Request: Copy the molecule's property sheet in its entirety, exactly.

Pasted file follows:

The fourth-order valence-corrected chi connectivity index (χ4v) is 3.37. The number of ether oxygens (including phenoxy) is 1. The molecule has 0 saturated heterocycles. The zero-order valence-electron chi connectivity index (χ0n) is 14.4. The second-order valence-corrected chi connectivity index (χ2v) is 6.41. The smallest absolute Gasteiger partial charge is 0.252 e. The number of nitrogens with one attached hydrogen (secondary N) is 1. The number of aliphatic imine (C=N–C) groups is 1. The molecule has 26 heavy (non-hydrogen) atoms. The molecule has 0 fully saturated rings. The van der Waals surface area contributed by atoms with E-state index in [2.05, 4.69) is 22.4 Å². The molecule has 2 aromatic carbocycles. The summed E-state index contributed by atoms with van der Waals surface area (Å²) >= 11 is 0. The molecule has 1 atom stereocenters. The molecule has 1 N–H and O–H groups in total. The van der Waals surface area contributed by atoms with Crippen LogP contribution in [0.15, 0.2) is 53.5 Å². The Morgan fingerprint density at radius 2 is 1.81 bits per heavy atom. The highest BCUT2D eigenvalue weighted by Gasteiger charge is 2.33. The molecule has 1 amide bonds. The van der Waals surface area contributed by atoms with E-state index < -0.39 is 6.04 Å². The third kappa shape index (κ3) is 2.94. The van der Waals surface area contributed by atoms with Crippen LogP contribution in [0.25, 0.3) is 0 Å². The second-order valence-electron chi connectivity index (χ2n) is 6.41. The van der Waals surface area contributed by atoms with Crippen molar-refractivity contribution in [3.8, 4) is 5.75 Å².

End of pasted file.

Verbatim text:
The fourth-order valence-corrected chi connectivity index (χ4v) is 3.37. The number of ether oxygens (including phenoxy) is 1. The molecule has 0 saturated heterocycles. The zero-order valence-electron chi connectivity index (χ0n) is 14.4. The second-order valence-corrected chi connectivity index (χ2v) is 6.41. The smallest absolute Gasteiger partial charge is 0.252 e. The number of nitrogens with one attached hydrogen (secondary N) is 1. The number of aliphatic imine (C=N–C) groups is 1. The molecule has 26 heavy (non-hydrogen) atoms. The molecule has 0 fully saturated rings. The van der Waals surface area contributed by atoms with E-state index in [2.05, 4.69) is 22.4 Å². The molecule has 2 aromatic carbocycles. The summed E-state index contributed by atoms with van der Waals surface area (Å²) >= 11 is 0. The molecule has 1 atom stereocenters. The molecule has 1 N–H and O–H groups in total. The van der Waals surface area contributed by atoms with Crippen LogP contribution in [0.15, 0.2) is 53.5 Å². The Morgan fingerprint density at radius 2 is 1.81 bits per heavy atom. The highest BCUT2D eigenvalue weighted by Gasteiger charge is 2.33. The molecule has 1 amide bonds. The van der Waals surface area contributed by atoms with E-state index < -0.39 is 6.04 Å². The third kappa shape index (κ3) is 2.94. The van der Waals surface area contributed by atoms with Crippen LogP contribution in [0.25, 0.3) is 0 Å². The second-order valence-electron chi connectivity index (χ2n) is 6.41. The van der Waals surface area contributed by atoms with Crippen molar-refractivity contribution in [3.8, 4) is 5.75 Å².